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3G is coming, sort of

If you catch a flight from India and head east for five or six hours, you will find yourself in countries where people do very strange things with their mobile devices.

     Print Edition: September 7, 2008

If you catch a flight from India and head east for five or six hours, you will find yourself in countries where people do very strange things with their mobile devices. Even though Steve Jobs hypes up the iPhone 3G in the US, such a device would be seen as ancient in Japan and Korea, the two most hyper-evolved mobile markets in the world.

3G Gizmo: One can watch streaming movies on the mobile phone
3G Gizmo: One can watch streaming movies on the mobile phone
But then, others argue that those two countries use different communication systems. So, a bit closer to home, one can travel to Hong Kong where the Global System for Mobile (GSM) communication is the dominant standard.

And here, 3G has dramatically changed the environment. People can easily watch streaming television on their mobile phones, thanks to the city’s mobile operators installing High-Speed Downlink Packet Access (HSDPA) networks. Data-cards, which one can attach to the USB port of a computer, can receive high-definition streaming movies that users can pause and restart anytime.

So, will all this also happen in India? It’s unlikely, at least in the immediate future. Mobile operators admit that the first spurt of 3G usage will come from “power users”, subscribers who already own HSDPAcapable handsets such as the Nokia N96 and iPhone 3G and subscribe to existing data networks. However, unlimited data subscription plans already cost upwards of Rs 500 per month on all mobile networks. With the government hoping to milk the 3G auctions for all that they are worth, such data plans on 3G systems can easily cost in excess of Rs 1,500 per month.

 How will the 3G auctions work?

Everything you wanted to know but didn’t know who to ask.

  • Only companies that already hold a Universal Access Service Licence (UASL) can take part.

  • New entrants can participate in the 3G auction only if they fork out Rs 1,650 crore for a UASL.

  • Government will auction four licences in 20 of the country’s 22 telecom circles; the fifth licence will go to BSNL.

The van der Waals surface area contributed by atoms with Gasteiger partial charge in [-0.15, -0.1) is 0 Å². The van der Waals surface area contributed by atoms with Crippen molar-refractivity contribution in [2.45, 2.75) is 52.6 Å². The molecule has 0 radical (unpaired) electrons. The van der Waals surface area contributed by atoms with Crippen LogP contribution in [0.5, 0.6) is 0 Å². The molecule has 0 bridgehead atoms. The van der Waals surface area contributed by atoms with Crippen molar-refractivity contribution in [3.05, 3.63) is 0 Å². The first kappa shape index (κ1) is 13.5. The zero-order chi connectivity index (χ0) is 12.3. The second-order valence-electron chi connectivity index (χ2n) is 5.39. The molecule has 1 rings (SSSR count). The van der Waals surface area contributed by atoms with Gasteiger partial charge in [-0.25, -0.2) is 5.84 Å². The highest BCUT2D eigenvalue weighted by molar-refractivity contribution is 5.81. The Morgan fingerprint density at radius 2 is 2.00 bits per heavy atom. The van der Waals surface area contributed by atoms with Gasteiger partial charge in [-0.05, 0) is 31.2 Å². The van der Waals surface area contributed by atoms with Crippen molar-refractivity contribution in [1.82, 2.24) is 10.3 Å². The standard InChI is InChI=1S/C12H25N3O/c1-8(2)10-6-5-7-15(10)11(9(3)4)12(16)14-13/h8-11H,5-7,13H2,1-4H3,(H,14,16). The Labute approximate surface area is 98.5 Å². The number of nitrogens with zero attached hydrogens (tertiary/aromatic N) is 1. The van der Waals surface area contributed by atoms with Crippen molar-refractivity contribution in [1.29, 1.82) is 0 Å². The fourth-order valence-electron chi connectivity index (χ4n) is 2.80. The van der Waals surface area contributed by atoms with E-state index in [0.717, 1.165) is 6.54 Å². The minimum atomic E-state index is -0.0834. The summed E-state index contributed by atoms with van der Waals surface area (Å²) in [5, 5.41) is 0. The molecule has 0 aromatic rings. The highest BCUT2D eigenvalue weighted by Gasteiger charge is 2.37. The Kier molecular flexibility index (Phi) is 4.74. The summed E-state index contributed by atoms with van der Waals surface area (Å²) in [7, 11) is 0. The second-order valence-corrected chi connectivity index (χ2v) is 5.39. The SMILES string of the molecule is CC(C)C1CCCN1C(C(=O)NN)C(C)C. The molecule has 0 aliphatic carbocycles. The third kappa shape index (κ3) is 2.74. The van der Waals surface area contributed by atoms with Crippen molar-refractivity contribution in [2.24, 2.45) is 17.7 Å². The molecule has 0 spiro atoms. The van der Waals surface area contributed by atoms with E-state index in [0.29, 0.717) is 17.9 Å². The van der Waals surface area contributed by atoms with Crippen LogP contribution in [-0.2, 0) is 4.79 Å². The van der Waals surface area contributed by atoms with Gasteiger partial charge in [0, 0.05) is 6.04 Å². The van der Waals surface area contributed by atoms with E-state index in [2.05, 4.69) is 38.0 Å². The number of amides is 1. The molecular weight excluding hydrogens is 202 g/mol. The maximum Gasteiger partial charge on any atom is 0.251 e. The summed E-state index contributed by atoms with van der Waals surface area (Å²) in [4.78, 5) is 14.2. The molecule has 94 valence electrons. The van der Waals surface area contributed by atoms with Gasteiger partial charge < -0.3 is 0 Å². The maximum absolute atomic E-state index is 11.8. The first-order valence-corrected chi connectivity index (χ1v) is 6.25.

• In Delhi and Mumbai, there are only three 3G slots each; one will go to MTNL.

  • Reserve price for an all-India auction set at Rs 2,200 crore.

  • Spectrum is scarce, particularly in Delhi and Mumbai; so bids for an all-India licence may cross Rs 10,000 crore.
Data-cards will also be a major driver of 3G penetration at least in the early months, but prices are expected to be fairly high. Their appeal, thus, will be limited to only a small sliver of the potential market. Mobile operators unanimously agree that the biggest driver for 3G in India will not be data, but voice. Networks that run on HSDPA technology are approximately 10 times more efficient than existing 2G networks that operate on Enhanced Data rates for GSM Evolution (EDGE) technology in cities like Delhi and Mumbai.

“3G devices are already available at the $25-30 (Rs 1,075-1,290) price point; this should help 3G penetration,” says a spokesperson for Airtel, the country’s largest mobile operator.

The evolutionary chart for mobile technology, which is looking at Long-Term Evolution (LTE) networks, will be several times more efficient than HSDPA networks. The reason why data will not be a killer application in India just yet is not because people do not want to use data, but a clear lack of useful and easy-to-use applications. There are several applications in the mobile payments space in India right now, but most of them can be painful to use. Data from TRAI indicates that more and more people are accessing the worldwide web from their mobile devices in India, but still only visit a small number of websites.

Both applications and mobile devices will need to evolve if 3G is to take-off in India. There are contentions that Mobile TV will be one potential killer application on 3G, but streaming TV is a wasteful use of painfully scarce 3G bandwidth and radio frequencies.

There is also the issue of royalty payments and the deployment of a return path system, which will allow users to interact with TV on the mobile. However, if Mobile TV does take off, it will spawn a whole new generation of Mobile TV film-makers. “Mobile data consumption will spawn a whole host of new and innovative services. It will be fascinating to watch,” says Google India Managing Director, Shailesh Rao.

Kushan Mitra

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